Secure protocols for password-based user authentication are well-studied in the cryptographic
literature but have failed to see wide-spread adoption on the Internet; most proposals to date
require extensive modifications to the Transport Layer Security (TLS) protocol, making deployment challenging. Recently, a few modular designs have been proposed in which a cryptographically secure password-based mutual authentication protocol is run inside a confidential (but not necessarily authenticated) channel such as TLS; the password protocol is bound to the established channel to prevent active attacks. Such protocols are useful in practice for a variety of reasons: security no longer relies on users’ ability to validate server certificates and can potentially be implemented with no modifications to the secure channel protocol library.
We provide a systematic study of such authentication protocols. Building on recent advances
in modelling TLS, we give a formal definition of the intended security goal, which we call password-authenticated and confidential channel establishment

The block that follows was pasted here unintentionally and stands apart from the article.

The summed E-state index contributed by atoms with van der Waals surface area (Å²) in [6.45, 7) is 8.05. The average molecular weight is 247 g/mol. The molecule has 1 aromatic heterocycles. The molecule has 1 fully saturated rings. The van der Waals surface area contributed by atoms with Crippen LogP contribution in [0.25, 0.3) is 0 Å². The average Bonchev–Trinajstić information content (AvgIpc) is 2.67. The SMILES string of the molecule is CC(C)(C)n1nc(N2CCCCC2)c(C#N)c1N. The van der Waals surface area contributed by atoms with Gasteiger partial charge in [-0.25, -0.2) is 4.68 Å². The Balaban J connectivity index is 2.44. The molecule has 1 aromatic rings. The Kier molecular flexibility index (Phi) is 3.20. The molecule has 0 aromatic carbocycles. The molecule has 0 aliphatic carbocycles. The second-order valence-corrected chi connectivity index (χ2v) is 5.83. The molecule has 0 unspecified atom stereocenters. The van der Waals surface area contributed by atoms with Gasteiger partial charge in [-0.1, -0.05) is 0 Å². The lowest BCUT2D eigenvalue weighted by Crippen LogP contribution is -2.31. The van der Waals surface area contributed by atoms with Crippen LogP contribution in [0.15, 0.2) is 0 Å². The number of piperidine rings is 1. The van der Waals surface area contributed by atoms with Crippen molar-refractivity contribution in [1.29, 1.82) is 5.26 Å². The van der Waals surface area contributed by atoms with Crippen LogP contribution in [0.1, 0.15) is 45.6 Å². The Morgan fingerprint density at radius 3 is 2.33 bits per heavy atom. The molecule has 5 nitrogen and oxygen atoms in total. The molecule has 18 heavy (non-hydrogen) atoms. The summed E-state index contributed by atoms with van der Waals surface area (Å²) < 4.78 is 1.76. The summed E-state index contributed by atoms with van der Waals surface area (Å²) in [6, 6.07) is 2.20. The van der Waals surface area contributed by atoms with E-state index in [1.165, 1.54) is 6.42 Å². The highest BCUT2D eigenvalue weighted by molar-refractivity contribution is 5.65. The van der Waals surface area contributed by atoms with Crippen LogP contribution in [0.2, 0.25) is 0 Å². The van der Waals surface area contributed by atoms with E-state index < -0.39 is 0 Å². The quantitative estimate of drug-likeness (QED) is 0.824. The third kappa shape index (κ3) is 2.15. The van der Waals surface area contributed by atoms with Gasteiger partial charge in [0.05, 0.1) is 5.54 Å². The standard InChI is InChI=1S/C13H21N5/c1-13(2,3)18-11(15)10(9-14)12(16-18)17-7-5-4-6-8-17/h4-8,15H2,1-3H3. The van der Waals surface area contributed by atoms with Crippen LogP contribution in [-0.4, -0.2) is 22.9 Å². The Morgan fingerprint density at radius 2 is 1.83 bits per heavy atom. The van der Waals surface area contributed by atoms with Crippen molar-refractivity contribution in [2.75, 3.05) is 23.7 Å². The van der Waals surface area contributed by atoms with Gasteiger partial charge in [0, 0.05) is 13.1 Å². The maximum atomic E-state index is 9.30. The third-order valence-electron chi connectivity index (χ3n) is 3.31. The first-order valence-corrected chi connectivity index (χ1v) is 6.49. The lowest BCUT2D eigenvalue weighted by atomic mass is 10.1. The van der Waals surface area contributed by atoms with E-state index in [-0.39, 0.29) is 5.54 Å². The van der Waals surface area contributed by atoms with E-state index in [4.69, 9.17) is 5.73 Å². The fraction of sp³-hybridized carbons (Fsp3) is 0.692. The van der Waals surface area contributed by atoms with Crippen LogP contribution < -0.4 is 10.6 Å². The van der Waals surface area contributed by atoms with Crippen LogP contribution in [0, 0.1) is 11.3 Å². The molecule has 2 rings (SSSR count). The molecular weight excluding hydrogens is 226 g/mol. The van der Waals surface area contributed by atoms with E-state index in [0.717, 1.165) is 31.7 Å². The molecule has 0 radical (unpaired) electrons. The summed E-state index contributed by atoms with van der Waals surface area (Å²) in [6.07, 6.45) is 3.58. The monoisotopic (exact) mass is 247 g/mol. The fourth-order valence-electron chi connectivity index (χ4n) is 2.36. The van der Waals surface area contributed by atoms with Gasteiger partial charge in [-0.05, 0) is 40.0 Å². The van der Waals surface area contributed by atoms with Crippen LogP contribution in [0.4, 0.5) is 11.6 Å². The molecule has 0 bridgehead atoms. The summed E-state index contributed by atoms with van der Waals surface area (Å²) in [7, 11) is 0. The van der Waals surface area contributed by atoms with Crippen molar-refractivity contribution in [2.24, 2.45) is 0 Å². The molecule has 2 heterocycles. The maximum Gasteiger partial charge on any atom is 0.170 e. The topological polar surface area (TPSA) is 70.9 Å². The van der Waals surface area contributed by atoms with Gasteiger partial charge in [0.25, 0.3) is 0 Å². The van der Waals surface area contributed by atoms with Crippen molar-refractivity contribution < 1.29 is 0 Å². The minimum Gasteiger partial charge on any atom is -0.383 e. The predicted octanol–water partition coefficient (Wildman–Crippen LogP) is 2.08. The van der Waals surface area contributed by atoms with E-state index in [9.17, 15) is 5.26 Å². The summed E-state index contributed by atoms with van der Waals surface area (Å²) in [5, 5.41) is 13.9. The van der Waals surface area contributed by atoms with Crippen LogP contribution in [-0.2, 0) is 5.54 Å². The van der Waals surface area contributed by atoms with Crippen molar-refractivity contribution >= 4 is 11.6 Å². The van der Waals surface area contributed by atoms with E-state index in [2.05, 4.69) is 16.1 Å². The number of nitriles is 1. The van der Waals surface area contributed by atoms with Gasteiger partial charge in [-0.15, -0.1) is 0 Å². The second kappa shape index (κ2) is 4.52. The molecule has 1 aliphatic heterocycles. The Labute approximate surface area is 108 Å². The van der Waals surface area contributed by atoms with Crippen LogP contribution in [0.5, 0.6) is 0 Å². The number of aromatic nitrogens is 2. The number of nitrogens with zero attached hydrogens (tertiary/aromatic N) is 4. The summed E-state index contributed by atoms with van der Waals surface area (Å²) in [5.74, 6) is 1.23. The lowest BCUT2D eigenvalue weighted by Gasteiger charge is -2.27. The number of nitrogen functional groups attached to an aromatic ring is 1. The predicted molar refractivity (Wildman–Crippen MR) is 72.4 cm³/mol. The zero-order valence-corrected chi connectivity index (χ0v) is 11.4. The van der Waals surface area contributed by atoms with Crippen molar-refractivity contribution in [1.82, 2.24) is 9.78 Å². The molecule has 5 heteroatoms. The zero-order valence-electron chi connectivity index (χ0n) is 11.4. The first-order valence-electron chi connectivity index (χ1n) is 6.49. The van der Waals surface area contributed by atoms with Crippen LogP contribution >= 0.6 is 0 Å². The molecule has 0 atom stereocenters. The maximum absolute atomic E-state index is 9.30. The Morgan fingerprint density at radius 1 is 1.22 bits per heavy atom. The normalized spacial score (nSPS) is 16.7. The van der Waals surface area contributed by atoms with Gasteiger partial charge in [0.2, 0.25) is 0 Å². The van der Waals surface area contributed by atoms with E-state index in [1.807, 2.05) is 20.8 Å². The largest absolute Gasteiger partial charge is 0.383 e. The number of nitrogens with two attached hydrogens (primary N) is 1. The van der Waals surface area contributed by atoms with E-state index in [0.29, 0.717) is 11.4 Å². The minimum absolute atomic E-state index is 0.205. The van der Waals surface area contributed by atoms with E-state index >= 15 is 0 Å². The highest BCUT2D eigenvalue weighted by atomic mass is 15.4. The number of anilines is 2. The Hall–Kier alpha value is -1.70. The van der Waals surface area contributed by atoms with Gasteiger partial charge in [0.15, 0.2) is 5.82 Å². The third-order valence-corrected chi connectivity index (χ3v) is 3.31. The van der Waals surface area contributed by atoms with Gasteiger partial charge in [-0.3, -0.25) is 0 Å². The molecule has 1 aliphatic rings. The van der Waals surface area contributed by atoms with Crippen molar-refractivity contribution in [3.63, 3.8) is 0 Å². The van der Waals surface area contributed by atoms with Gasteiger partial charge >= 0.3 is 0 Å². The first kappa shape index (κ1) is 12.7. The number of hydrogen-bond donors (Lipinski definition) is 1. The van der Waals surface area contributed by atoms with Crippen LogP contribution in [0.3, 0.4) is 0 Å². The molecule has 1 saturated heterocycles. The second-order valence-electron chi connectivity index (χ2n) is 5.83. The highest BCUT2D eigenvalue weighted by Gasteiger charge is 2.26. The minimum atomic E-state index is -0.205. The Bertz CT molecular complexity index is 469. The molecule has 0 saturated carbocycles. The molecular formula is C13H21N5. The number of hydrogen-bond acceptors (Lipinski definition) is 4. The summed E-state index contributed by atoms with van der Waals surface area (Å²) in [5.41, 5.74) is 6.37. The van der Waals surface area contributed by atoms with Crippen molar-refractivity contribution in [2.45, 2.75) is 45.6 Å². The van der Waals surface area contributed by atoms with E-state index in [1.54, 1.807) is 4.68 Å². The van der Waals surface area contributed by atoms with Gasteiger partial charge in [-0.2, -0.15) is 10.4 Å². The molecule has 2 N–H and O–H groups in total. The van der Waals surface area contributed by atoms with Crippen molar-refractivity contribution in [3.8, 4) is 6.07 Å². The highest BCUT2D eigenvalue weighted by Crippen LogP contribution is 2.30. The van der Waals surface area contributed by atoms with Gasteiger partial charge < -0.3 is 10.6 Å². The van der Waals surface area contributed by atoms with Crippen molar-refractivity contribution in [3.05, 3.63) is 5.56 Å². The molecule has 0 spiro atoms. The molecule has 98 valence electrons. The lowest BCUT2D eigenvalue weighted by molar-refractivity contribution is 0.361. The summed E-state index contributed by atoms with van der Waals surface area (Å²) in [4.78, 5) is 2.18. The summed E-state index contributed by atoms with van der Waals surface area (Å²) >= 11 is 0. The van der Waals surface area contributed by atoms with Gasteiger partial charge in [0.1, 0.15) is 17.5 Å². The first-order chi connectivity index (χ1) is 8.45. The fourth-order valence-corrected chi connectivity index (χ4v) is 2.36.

(PACCE). We show generically that combining a secure channel protocol, such as TLS, with a password authentication or password authenticated key exchange protocol, where the two protocols are bound together
using the transcript of the secure channel’s handshake, the server’s certificate, or the server's domain name, results in a secure PACCE protocol. Our prototypes based on TLS are available as a cross-platform client-side Firefox browser extension as well as an Android application and a server-side web application that can easily be installed on servers.